“Yeah,” Beau said. “I’ve already heard one proposal, so I can’t wait to hear this one.”

Cruz smirked.

“Well, I like what I heard,” the captain said.

“Captain Trenchard, Please tell me you’re not putting him on this—”

The captain cut Beau off. “He has expertise that can help us solve this case. I’m putting him on as a consultant.”

“Sir,” Beau said. “With all due respect, I prefer working with my team.”

“I believe Mr. Cruz will be an asset to this case.”

“But—”

The captain held up a finger. “This is no longer up for discussion.”

Beau cursed under his breath, but smiled and nodded.

“I look forward to working with you,” Cruz said wryly, offering his hand.

Beau hesitated, then accepted. The big, tanned hand was warm, and Cruz’s grip was extremely strong. Beau cursed himself for where his thoughts went from there.

He turned and walked out of the captain’s office with Cruz on his heels.

“I’ll give you this,” Beau said when they were out of earshot of the captain. “You’ve got some gigantic balls.”

“Thank you,” Cruz said with a raised eyebrow. “I didn’t think you’d noticed. But let’s save the bedroom talk for later. Over a drink, maybe?”

Beau ignored the comment and poured himself a cup of coffee, not offering Cruz one.

“My theories about the thief?” Cruz asked. “Was I right?”

Beau took a sip of his coffee and smirked without answering.

“I do my job very well, Detective Bissonet,” Cruz said. “This is the quickest way for both of us to get what we want. Think of it as a merger of sorts.”

“More like a hostile takeover,” Beau grumbled. “I’ll have Detective Hebert bring you up to speed.”

 

 

“And that’s about where we are,” Detective Hebert told Cruz while Beau looked on with a scowl covering his face.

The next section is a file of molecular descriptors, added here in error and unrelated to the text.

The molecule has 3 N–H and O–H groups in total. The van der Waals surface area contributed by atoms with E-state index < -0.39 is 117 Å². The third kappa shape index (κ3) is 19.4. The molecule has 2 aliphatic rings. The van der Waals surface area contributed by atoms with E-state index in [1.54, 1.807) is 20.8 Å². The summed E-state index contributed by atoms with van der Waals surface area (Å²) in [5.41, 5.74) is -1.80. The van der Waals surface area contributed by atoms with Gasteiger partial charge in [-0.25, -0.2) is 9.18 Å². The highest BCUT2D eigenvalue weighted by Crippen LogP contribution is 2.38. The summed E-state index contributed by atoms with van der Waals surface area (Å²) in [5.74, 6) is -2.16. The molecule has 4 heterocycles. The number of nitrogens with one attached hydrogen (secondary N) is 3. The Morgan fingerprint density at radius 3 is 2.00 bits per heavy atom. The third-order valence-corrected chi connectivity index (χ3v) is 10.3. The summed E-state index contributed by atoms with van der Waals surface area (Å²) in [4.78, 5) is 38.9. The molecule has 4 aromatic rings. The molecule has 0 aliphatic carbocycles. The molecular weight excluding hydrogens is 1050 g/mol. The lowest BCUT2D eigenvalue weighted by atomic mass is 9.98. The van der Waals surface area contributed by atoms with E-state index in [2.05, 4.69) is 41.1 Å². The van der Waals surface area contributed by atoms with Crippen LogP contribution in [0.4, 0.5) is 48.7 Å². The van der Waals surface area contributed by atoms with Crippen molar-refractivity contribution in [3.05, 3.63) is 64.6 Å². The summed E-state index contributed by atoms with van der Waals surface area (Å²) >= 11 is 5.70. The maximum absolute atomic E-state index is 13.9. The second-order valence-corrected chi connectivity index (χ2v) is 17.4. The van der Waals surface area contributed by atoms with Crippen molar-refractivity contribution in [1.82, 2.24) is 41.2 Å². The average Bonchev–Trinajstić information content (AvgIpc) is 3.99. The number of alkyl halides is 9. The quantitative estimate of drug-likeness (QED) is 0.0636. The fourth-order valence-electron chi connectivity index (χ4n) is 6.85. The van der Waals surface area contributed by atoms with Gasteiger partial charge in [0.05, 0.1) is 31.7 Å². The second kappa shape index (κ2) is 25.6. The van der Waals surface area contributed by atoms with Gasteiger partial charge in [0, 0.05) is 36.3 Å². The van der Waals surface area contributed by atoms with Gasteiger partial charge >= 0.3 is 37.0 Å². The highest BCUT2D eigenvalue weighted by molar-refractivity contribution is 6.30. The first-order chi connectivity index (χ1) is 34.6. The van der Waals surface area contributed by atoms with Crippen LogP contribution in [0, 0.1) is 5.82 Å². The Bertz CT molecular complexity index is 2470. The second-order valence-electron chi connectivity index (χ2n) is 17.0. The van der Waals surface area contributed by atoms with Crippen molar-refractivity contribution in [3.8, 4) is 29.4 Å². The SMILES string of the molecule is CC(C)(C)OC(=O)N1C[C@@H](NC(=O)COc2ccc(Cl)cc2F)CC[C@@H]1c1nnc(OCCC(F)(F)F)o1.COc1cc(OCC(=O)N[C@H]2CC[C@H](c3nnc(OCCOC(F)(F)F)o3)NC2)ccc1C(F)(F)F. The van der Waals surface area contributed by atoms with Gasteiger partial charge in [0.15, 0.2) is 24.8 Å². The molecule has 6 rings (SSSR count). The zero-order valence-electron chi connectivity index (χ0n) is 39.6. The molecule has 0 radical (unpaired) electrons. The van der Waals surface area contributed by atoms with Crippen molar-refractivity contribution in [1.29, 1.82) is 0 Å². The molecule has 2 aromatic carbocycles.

“So what’s our next move?” Cruz asked.

Bissonet stepped up. “The Major Case squad sent in a list of collectors who might be interested in Civil War history, and so we are looking into that now to see if anyone has tried to contact them regarding the paintings.”

“These paintings are too hot to handle now that’s there’s a dead body on them,” Cruz said. “The thief knows that and won’t do business with anyone on your list for fear of being discovered.”

“Okaaay?” Beau asked. “Do you have a better idea?”

“From my standpoint,” Cruz said. “I’m only interested in recovering the missing paintings, so my plan is to start with the gallery owner and his family.”

“Insurance fraud?” Hebert asked.

Cruz nodded. “Accounts for about fifty percent of my investigations.”

“What about the estate manager?” Hebert asked. “Something doesn’t seem right to me there. And Villerie’s wife? She seemed overly upset over the death of someone she’d only seen once and who, while in an intoxicated state, embarrassed her husband.”

“I didn’t see the wife, but I agree with your summation of the estate manager,” Cruz said. “If this guy even suspected he had originals, he wouldn’t have let them go for such a small amount of money. And normally these estate companies do their homework.”

Beau sipped his coffee and listened. Now Auggie was conversing with Cruz like he was one of the team, and Beau was getting more and more pissed by the minute.

Before he could put a stop to it, Jenkins walked up with a folder. “Yo! Guys. I think I found something.”

Beau watched as Bruce stopped and did a double take when he saw the tall, dark, and handsome stranger sitting on the corner of Beau’s desk.

“Bruce, meet Tollison Cruz,” Auggie said. “He’s working with us on this case.”

Bruce nodded and smiled.

Beau gave Auggie a nasty look and then looked up at Jenkins. “Let’s hear it.”

“It appears our Mr. Crymes Villerie is in debt up to his eyeballs. The bank has already started foreclosure proceedings on his home, gallery, and vacation property in Charleston, South Carolina, and he’s sinking fast.”

“Bingo,” Cruz said. “If I’m lucky, I might be able to wrap up my end of this case by dinnertime.”

“You mean if I’m lucky,” Beau said under his breath.

Cruz looked down at Beau and smiled. “Am I that hard on the eyes?”

Cocky fucker! Beau stood, ignoring the question. “Let’s go and pay Mr. Villerie a visit.”

“Wait,” Bruce said. “That’s not all.”

Bruce shuffled folders and opened a second one. “It also appears that Jamison Hayes, Mr. Villerie’s son-in-law, has quite a gambling problem. Horses, to be exact, and he’s in deep to a couple of very ruthless bookies.”

“Well, well,” Beau said. “In a matter of a few minutes, we now have a person of interest and two suspects.”

“And I’m still working on their phone records,” Jenkins added. “Should have those by late this afternoon.”